Buffett Rule

Buffett Rule

A proposed tax policy in the United States. The rule would impose a special tax on those earning more than $1 million per year. The rule is intended to circumvent the fact that many wealthy persons pay less in taxes than they otherwise would because much of their income comes from capital gains and so is subject to (lower) capital gains tax rates. The Buffett Rule was proposed in 2011. It is named for Warren Buffett.
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The bill would have been paid for with the so-called Buffett Rule, which sets minimum tax rates for people making over $1 million.
The release of the first couple's tax return comes with far less fanfare than it did a year ago, when the President spent the week before Tax Day advocating for the Buffett rule, which would set a minimum tax rate of 30 percent on those earning more than 1 million dollars annually.
While the November election season will likely delay any action until the end of this year, the Buffett Rule, which targets capital gains tax rates and top-earning Americans, is receiving national attention.
After all, what would help Obama more right now: Repeating over and over the Buffett Rule gimmick or campaigning from now to Election Day by starting every stump speech saying: "Folks, I have an economic plan for America's future that Warren Buffett and other serious business leaders endorse - and Mitt Romney doesn't.
ITEM: In his weekly address on April 14, which called for the passage of the so-called Buffett Rule, President Barack Obama declared: "One of the .
However, he accuses President Barack Obama of standing in the way of reform, saying that the Buffett Rule the President has endorsed "makes it more difficult" to get reform passed.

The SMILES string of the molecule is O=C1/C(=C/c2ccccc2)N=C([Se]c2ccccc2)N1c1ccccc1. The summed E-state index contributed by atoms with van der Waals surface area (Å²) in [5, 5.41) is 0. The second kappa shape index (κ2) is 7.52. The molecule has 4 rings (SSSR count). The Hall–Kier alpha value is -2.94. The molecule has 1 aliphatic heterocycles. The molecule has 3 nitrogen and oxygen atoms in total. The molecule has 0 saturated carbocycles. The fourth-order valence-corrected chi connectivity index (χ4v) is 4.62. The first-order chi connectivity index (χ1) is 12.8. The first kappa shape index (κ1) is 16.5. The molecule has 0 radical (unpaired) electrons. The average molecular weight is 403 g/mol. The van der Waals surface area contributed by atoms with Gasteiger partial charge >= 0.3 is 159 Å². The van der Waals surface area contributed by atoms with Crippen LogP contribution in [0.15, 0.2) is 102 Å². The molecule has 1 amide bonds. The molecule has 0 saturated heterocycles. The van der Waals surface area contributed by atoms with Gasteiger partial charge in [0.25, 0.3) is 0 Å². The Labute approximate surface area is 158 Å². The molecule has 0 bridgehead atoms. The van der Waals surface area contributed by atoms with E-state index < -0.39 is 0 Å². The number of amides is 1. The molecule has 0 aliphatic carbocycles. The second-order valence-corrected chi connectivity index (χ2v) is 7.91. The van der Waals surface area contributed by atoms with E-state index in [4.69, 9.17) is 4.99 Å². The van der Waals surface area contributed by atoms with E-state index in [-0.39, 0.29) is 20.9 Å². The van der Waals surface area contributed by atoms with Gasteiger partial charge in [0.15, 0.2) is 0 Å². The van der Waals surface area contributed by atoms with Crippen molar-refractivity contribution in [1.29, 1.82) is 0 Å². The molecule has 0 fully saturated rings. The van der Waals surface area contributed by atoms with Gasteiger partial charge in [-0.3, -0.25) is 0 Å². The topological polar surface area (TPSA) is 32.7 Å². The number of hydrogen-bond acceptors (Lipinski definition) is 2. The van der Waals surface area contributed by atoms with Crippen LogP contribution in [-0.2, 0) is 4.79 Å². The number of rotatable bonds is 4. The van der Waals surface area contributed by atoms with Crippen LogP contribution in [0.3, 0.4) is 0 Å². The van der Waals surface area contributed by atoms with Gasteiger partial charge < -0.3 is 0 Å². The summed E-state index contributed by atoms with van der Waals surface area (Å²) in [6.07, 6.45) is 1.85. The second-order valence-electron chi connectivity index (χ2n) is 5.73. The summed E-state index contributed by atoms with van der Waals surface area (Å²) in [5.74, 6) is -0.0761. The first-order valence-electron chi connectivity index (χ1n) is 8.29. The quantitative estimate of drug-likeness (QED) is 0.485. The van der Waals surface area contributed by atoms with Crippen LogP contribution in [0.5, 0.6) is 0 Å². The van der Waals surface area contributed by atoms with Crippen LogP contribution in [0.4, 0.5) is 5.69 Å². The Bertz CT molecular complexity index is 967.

Mr Obama calls this the Buffett rule, named after billionaire Warren Buffett, who has said it is unfair that his secretary pays a higher tax rate than he does.
This year, he has adopted a Clinton 1996 type of campaign - strong partisan attacks combined with an emphasis on small and mediumsized policies - like the Buffett Rule and student loans - intended to display his common man values.
Given President Obama's persistent emphasis this year on the need to increase taxes on higher-income Americans, and his adoption of a "fair share, fair shot, equal playing rules" campaign theme, it is not surprising to see that Democrats favor the Buffett Rule by almost a three-to-one ratio.
We need a Buffett Rule for corporations as well as wealthy individuals," said Scott Klinger, director of tax policy for Business for Shared Prosperity.
But what if we adopted the Buffett Rule, under which top earners' tax rates would be no lower than those paid by middle-income families?
Some Democrats have noted that passing the Buffett Rule would cover the cost of the loan program, but it's safe to assume most Republicans would reject that option.